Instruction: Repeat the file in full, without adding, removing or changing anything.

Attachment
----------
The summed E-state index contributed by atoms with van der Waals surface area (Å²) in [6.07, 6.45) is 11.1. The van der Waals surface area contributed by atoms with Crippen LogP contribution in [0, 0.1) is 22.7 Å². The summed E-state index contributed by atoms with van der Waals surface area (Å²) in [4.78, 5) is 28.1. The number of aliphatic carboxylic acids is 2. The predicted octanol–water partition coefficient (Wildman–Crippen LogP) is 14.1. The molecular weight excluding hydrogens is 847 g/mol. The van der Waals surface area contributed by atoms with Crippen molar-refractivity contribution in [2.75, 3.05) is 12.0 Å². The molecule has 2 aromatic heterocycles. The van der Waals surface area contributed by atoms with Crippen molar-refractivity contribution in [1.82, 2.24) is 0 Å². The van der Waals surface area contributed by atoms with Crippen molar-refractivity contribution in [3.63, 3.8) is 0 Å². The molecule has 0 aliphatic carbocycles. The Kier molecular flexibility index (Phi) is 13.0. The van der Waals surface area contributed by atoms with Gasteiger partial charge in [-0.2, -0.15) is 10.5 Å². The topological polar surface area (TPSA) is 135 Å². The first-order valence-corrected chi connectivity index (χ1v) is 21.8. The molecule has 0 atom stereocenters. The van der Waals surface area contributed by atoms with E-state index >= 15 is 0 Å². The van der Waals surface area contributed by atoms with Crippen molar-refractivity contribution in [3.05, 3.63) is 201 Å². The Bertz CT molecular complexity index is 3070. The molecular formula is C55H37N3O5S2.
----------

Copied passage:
The summed E-state index contributed by atoms with van der Waals surface area (Å²) in [6.07, 6.45) is 11.1. The van der Waals surface area contributed by atoms with Crippen LogP contribution in [0, 0.1) is 22.7 Å². The summed E-state index contributed by atoms with van der Waals surface area (Å²) in [4.78, 5) is 28.1. The number of aliphatic carboxylic acids is 2. The predicted octanol–water partition coefficient (Wildman–Crippen LogP) is 14.1. The molecular weight excluding hydrogens is 847 g/mol. The van der Waals surface area contributed by atoms with Crippen molar-refractivity contribution in [2.75, 3.05) is 12.0 Å². The molecule has 2 aromatic heterocycles. The van der Waals surface area contributed by atoms with Crippen molar-refractivity contribution in [1.82, 2.24) is 0 Å². The van der Waals surface area contributed by atoms with Crippen molar-refractivity contribution in [3.63, 3.8) is 0 Å². The molecule has 0 aliphatic carbocycles. The Kier molecular flexibility index (Phi) is 13.0. The van der Waals surface area contributed by atoms with Gasteiger partial charge in [-0.2, -0.15) is 10.5 Å². The topological polar surface area (TPSA) is 135 Å². The first-order valence-corrected chi connectivity index (χ1v) is 21.8. The molecule has 0 atom stereocenters. The van der Waals surface area contributed by atoms with E-state index >= 15 is 0 Å². The van der Waals surface area contributed by atoms with Crippen molar-refractivity contribution in [3.05, 3.63) is 201 Å². The Bertz CT molecular complexity index is 3070. The molecular formula is C55H37N3O5S2.